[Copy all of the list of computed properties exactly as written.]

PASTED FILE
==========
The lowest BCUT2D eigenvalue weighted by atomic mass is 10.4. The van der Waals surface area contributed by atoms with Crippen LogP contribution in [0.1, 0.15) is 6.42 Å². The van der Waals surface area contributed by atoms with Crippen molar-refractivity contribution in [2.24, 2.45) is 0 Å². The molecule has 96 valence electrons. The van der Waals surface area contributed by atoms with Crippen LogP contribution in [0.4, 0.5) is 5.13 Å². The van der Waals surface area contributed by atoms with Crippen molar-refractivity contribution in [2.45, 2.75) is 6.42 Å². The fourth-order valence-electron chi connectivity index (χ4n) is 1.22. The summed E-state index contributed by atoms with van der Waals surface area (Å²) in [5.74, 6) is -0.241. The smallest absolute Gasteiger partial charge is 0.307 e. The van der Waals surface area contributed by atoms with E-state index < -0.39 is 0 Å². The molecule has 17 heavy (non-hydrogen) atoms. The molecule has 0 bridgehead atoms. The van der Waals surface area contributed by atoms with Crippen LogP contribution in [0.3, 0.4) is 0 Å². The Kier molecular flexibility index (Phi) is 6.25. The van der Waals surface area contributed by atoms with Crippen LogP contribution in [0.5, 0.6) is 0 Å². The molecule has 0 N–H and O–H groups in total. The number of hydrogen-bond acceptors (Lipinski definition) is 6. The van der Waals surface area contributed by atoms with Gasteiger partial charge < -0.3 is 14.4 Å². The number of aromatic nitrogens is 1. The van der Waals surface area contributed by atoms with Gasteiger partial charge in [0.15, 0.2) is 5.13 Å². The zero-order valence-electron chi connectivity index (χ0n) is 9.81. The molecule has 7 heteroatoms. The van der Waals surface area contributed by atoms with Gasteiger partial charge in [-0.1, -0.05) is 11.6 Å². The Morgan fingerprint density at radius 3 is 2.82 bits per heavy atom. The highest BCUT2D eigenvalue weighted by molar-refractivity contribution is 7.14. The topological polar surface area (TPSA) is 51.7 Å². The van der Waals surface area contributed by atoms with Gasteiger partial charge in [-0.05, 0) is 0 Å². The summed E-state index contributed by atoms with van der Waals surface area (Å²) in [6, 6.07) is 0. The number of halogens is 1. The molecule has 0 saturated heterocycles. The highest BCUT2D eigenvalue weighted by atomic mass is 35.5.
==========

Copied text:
The lowest BCUT2D eigenvalue weighted by atomic mass is 10.4. The van der Waals surface area contributed by atoms with Crippen LogP contribution in [0.1, 0.15) is 6.42 Å². The van der Waals surface area contributed by atoms with Crippen molar-refractivity contribution in [2.24, 2.45) is 0 Å². The molecule has 96 valence electrons. The van der Waals surface area contributed by atoms with Crippen LogP contribution in [0.4, 0.5) is 5.13 Å². The van der Waals surface area contributed by atoms with Crippen molar-refractivity contribution in [2.45, 2.75) is 6.42 Å². The fourth-order valence-electron chi connectivity index (χ4n) is 1.22. The summed E-state index contributed by atoms with van der Waals surface area (Å²) in [5.74, 6) is -0.241. The smallest absolute Gasteiger partial charge is 0.307 e. The van der Waals surface area contributed by atoms with E-state index < -0.39 is 0 Å². The molecule has 17 heavy (non-hydrogen) atoms. The molecule has 0 bridgehead atoms. The van der Waals surface area contributed by atoms with Crippen LogP contribution in [0.3, 0.4) is 0 Å². The Kier molecular flexibility index (Phi) is 6.25. The van der Waals surface area contributed by atoms with Crippen LogP contribution in [0.5, 0.6) is 0 Å². The molecule has 0 N–H and O–H groups in total. The number of hydrogen-bond acceptors (Lipinski definition) is 6. The van der Waals surface area contributed by atoms with Gasteiger partial charge < -0.3 is 14.4 Å². The number of aromatic nitrogens is 1. The van der Waals surface area contributed by atoms with Gasteiger partial charge in [0.15, 0.2) is 5.13 Å². The zero-order valence-electron chi connectivity index (χ0n) is 9.81. The molecule has 7 heteroatoms. The van der Waals surface area contributed by atoms with Gasteiger partial charge in [-0.1, -0.05) is 11.6 Å². The Morgan fingerprint density at radius 3 is 2.82 bits per heavy atom. The highest BCUT2D eigenvalue weighted by molar-refractivity contribution is 7.14. The topological polar surface area (TPSA) is 51.7 Å². The van der Waals surface area contributed by atoms with Gasteiger partial charge in [-0.05, 0) is 0 Å². The summed E-state index contributed by atoms with van der Waals surface area (Å²) in [6, 6.07) is 0. The number of halogens is 1. The molecule has 0 saturated heterocycles. The highest BCUT2D eigenvalue weighted by atomic mass is 35.5.